Our new report measured the productivity across healthcare organisations and found that significant variation remains, write Andrew Street and Adriana Castelli
While the NHS as a whole has delivered recent productivity growth over successive years, beneath the national level there remain significant variations in productivity across healthcare organisations.
Eliminating poor productivity will be key to securing future productivity improvements.
The latest publication from the York University’s Centre for Health Economics focuses on productivity variations across NHS hospitals, applying techniques consistent with how productivity is measured at a national level.
Hospital productivity is measured as the ratio of outputs to inputs. Outputs capture the quantity and quality of care for hospital patients. Inputs include staff, equipment and capital resources used in providing patient care.
Routine activity and financial data are used to measure the output and input of all English hospitals in 2008-09 and 2009-10.
We found find substantial variation in hospital productivity: the 10th and 90th percentiles being 16 per cent above and 16 per cent below the national average in 2008-09 respectively, and 14 per cent above and 16 per cent below in 2009-10.
‘Trusts created as a result of mergers realised improved productivity’
Productivity scores were not particularly sensitive to whether or not quality of care was included in the assessment.
The position of individual hospitals did not vary greatly from one year to the next, though notably both trusts created during the period as result of mergers realised improved productivity, these being South London Healthcare Trust and Western Sussex Hospitals Trust.
The bottom line
We found that productivity was lower in hospitals with greater financial autonomy.
The difference was driven by the higher expenditure on capital by foundation trusts. This implies that investment by foundation trusts in their infrastructure takes a while before it yields proportionate increases in output.
Productivity was also lower in hospitals where a large proportion of income derives from education, research and development, and training activities. This may reflect cross-subsidisation between patient care and teaching and research activities.
The data predates the Department of Health’s major review of the service increment for teaching.
We also found that hospitals treating greater proportions of children or elderly patients also tend to be less productive. This may reflect the set of 1,400 healthcare resource groups used at the time being unable to adequately capture case mix differences among hospitals.
The new set of health resource groups, called version 4+, which is now in use may have resolved this.
What are the lessons can we learn from this variation in productivity?
One is that variation persists in the NHS. In 1989, the Working for Patients report highlighted variations in practice as a rationale for fundamental reform of the NHS; in 1997, The new NHS: modern, dependable white paper adopted a similar theme; in 2002, it was announced that payment by results would tackle cost variation among hospitals.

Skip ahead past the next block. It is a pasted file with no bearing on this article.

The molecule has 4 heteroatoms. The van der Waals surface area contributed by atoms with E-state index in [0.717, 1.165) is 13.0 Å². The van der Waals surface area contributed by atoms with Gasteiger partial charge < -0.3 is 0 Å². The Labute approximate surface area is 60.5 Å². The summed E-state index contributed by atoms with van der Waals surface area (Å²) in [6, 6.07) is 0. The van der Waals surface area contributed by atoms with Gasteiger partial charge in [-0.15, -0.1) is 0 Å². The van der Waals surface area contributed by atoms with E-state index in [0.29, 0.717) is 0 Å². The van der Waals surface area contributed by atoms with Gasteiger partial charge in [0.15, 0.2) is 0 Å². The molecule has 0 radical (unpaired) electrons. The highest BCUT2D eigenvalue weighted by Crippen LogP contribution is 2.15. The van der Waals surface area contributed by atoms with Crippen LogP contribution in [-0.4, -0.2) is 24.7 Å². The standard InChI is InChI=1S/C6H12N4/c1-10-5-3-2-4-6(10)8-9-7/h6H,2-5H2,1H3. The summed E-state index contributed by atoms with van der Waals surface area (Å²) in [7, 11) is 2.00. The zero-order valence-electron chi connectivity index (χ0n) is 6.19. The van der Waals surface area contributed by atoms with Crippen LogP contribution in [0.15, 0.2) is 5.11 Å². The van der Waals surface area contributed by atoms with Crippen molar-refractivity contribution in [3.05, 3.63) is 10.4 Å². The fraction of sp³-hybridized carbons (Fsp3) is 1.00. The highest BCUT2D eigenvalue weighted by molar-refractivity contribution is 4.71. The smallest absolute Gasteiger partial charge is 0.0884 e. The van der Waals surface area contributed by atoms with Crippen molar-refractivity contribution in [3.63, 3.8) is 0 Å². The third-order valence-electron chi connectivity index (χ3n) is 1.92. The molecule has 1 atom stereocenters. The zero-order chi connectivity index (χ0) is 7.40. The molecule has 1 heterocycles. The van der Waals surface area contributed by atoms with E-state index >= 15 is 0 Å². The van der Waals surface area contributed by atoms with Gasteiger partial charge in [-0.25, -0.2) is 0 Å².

But the financial regime has not eliminated variations – as evidenced in this study – and needs to be strengthened in two main ways to make inroads into the problem.
The tariff is not as effective as it might be, with hospitals able to offset tariff losses with income from other sources – a strategy dubbed “tariff leakage” in Monitor’s annual planning review guidance.
Second, incentives should be sharpened to place greater pressure on the least productive to improve. An across the board 4 per cent efficiency requirement – as in the 2014-15 national tariff payment system – actually does the opposite.
In more productive hospitals further improvements are harder to achieve so an across the board target unduly penalises these organisations.
In responding to such incentives, hospitals need to scrutinise their relative productivity and cost structures when making decisions about their scale of operation. It is not clear that they do so in a systematic fashion.
The last few years have witnessed substantial increases in the amount of activity undertaken in hospitals. This may have been fuelled partly by hospitals believing that expansion is profitable, with national tariff exceeding any increase in additional costs.
‘Hospitals need to consider the implications of changing the level and mix of activity on both revenue and costs’
But this belief may be mistaken. Expanding activity might necessitate taking on more staff or building more facilities. If these additional costs exceed tariffs, hospitals run the risk of accumulating a deficit.
Hospitals need to consider the implications of changing the level and mix of activity on both revenue and costs.
The reference costs don’t allow them to easily do this; in future, patient level costing systems might offer greater insight.
It is also instructive to consider the nature of increased activity. There has been much debate among commissioners about preventing or reducing unplanned admissions.
But, in fact, it is elective activity that has accounted for most of the growth in hospital activity. In the 14 years between 1998-99 and 2011-12, non-elective activity, including maternity, increased by 21 per cent.
In contrast, over the same period elective activity increased by 66 per cent, and not all of this will have been due to pressure from reducing waiting lists or from population growth. Clinical commissioning groups will have to manage both elective and non-elective activity in order to live within their means.
Andrew Street and Adriana Castelli work for the Centre for Health Economics at York University. The report is an independent report commissioned and funded by the Policy Research Programme in the Department of Health. The views expressed are not necessarily those of the DH.